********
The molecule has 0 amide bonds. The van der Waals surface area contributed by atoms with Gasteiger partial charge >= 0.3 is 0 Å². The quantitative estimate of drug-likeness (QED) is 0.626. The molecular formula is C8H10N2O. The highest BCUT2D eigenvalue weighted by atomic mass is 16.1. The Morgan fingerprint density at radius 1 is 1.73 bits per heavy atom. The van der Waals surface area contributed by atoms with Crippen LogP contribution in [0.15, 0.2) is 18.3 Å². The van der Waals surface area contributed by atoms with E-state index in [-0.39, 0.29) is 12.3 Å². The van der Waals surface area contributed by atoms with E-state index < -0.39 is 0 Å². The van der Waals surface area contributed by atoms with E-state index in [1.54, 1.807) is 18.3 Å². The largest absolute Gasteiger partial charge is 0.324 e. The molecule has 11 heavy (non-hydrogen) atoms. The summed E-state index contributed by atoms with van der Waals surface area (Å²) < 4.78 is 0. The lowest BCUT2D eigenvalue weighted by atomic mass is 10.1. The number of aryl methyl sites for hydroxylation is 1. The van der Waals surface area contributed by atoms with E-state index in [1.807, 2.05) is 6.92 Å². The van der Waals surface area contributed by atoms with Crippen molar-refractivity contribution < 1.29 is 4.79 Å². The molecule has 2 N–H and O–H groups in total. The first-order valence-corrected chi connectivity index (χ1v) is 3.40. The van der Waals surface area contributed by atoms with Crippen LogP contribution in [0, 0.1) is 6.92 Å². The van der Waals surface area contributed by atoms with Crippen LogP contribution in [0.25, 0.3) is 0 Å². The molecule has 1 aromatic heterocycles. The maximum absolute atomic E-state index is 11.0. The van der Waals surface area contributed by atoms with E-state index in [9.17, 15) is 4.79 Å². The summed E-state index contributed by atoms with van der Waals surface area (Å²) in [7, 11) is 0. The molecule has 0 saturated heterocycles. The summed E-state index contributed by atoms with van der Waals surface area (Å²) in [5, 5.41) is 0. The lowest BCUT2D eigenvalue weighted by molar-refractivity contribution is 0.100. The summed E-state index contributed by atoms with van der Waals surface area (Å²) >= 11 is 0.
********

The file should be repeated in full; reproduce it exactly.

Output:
The molecule has 0 amide bonds. The van der Waals surface area contributed by atoms with Gasteiger partial charge >= 0.3 is 0 Å². The quantitative estimate of drug-likeness (QED) is 0.626. The molecular formula is C8H10N2O. The highest BCUT2D eigenvalue weighted by atomic mass is 16.1. The Morgan fingerprint density at radius 1 is 1.73 bits per heavy atom. The van der Waals surface area contributed by atoms with Crippen LogP contribution in [0.15, 0.2) is 18.3 Å². The van der Waals surface area contributed by atoms with E-state index in [-0.39, 0.29) is 12.3 Å². The van der Waals surface area contributed by atoms with E-state index < -0.39 is 0 Å². The van der Waals surface area contributed by atoms with E-state index in [1.54, 1.807) is 18.3 Å². The largest absolute Gasteiger partial charge is 0.324 e. The molecule has 11 heavy (non-hydrogen) atoms. The summed E-state index contributed by atoms with van der Waals surface area (Å²) < 4.78 is 0. The lowest BCUT2D eigenvalue weighted by atomic mass is 10.1. The number of aryl methyl sites for hydroxylation is 1. The van der Waals surface area contributed by atoms with E-state index in [1.807, 2.05) is 6.92 Å². The van der Waals surface area contributed by atoms with Crippen molar-refractivity contribution < 1.29 is 4.79 Å². The molecule has 2 N–H and O–H groups in total. The first-order valence-corrected chi connectivity index (χ1v) is 3.40. The van der Waals surface area contributed by atoms with Crippen LogP contribution in [0, 0.1) is 6.92 Å². The van der Waals surface area contributed by atoms with Crippen LogP contribution in [0.25, 0.3) is 0 Å². The molecule has 1 aromatic heterocycles. The maximum absolute atomic E-state index is 11.0. The van der Waals surface area contributed by atoms with E-state index in [9.17, 15) is 4.79 Å². The summed E-state index contributed by atoms with van der Waals surface area (Å²) in [7, 11) is 0. The molecule has 0 saturated heterocycles. The summed E-state index contributed by atoms with van der Waals surface area (Å²) in [5, 5.41) is 0. The lowest BCUT2D eigenvalue weighted by molar-refractivity contribution is 0.100. The summed E-state index contributed by atoms with van der Waals surface area (Å²) >= 11 is 0.